Preventing RhD haemolytic disease of the newbornBMJ 1997; 315 doi: https://doi.org/10.1136/bmj.315.7121.1480 (Published 06 December 1997) Cite this as: BMJ 1997;315:1480
Give anti-rhesus (D) immunoglobulin to all pregnant women who are Rh negative
- Bob van Dijk, Consultant in blood transfusiona
- a SeroConsult, 9752 EV 19 Haren, Netherlands
In 1994 we saw the 25th anniversary year of the worldwide introduction of anti-rhesus (D) immunoglobulin prophylaxis, one of the most successful prophylactic programmes in medical history. In 1977, 110 cases of stillbirth or neonatal death due to RhD haemolytic disease were registered in Britain; by 1992, this figure seemed to have dropped to nine cases.1 In this issue of the BMJ, however, Whitfield and colleagues show that this is a serious underestimation (p 1504).2 Extrapolation of their Scottish figures suggests that there are 50 deaths a year due to RhD haemolytic disease in Britain. They conclude that the discrepancy is due to underreporting because deaths due to early abortion (before 24 weeks) and late neonatal death (second to fourth week of life) are not included in official figures.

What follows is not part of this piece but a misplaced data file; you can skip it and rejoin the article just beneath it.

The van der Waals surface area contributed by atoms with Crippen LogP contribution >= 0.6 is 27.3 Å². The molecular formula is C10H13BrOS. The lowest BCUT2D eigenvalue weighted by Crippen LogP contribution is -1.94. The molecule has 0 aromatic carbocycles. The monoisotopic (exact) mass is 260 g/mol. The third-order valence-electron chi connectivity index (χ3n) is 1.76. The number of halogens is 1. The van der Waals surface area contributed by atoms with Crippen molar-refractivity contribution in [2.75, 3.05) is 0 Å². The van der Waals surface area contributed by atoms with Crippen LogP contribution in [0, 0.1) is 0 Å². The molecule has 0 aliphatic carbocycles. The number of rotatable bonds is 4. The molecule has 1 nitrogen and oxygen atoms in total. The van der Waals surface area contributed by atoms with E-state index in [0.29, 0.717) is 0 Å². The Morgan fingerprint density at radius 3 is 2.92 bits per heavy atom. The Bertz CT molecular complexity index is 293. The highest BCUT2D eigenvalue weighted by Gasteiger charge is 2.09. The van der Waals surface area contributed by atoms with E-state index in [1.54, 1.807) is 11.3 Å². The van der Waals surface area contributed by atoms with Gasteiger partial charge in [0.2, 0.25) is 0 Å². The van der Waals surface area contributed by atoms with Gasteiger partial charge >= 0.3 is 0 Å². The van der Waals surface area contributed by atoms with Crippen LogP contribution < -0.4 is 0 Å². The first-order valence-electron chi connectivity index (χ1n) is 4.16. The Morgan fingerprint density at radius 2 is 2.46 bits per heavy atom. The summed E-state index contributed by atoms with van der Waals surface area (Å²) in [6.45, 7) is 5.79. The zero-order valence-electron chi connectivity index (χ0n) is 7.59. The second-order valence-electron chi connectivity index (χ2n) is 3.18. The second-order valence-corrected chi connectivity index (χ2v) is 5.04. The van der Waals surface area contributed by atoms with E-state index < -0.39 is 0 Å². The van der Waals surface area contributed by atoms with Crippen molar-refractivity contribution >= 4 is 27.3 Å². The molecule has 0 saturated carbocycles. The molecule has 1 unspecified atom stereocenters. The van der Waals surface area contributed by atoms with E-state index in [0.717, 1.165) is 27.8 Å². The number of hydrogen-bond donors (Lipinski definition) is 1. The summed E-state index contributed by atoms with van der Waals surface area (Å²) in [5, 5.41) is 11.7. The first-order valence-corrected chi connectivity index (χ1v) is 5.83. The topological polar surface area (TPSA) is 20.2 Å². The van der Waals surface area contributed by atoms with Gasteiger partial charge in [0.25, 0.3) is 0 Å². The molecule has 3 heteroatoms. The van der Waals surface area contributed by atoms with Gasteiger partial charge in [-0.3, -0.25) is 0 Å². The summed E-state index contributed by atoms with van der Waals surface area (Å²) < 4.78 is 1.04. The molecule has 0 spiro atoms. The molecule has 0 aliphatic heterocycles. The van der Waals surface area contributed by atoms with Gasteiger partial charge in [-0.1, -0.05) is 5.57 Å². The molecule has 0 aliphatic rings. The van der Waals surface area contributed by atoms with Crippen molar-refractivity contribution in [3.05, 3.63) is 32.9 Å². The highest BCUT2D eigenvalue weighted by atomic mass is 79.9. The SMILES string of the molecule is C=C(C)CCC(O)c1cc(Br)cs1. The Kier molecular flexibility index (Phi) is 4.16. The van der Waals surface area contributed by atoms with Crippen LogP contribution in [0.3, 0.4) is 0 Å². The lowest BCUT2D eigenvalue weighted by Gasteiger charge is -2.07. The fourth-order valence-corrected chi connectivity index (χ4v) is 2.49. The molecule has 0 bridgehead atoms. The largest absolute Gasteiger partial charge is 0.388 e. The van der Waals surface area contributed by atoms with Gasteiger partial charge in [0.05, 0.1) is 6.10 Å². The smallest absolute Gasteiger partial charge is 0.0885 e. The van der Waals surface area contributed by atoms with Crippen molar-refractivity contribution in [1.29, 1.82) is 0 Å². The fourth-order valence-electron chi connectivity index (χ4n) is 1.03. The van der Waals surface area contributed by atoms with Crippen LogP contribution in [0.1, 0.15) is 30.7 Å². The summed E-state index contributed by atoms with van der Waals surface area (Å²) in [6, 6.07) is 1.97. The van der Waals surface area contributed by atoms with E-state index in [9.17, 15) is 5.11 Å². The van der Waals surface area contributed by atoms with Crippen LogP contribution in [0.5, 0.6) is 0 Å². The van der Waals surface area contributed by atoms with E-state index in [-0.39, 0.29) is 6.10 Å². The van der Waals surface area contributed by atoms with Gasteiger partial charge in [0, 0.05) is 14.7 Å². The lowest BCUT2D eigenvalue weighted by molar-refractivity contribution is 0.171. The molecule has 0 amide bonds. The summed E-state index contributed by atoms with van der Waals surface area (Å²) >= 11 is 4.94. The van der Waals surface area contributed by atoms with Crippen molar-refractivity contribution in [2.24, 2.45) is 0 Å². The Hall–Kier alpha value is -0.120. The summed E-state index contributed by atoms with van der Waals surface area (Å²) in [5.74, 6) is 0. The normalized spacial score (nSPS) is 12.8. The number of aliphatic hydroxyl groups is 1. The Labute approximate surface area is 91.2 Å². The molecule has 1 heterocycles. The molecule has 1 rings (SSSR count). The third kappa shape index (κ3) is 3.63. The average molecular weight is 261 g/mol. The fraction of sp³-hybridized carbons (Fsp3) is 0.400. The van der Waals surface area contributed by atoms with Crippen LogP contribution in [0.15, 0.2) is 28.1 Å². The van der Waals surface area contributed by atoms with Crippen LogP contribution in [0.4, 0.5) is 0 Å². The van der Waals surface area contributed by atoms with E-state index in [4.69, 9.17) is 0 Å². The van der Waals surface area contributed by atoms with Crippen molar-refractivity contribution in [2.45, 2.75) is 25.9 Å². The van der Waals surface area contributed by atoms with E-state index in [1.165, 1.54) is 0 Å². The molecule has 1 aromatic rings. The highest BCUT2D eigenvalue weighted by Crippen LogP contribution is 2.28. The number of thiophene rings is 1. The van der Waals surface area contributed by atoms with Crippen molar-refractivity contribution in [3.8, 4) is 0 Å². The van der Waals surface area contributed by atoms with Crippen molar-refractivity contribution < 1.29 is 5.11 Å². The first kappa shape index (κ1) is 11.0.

The policy introduced in 1969 was to give anti-D immunoglobulin to RhD negative women only after the birth of …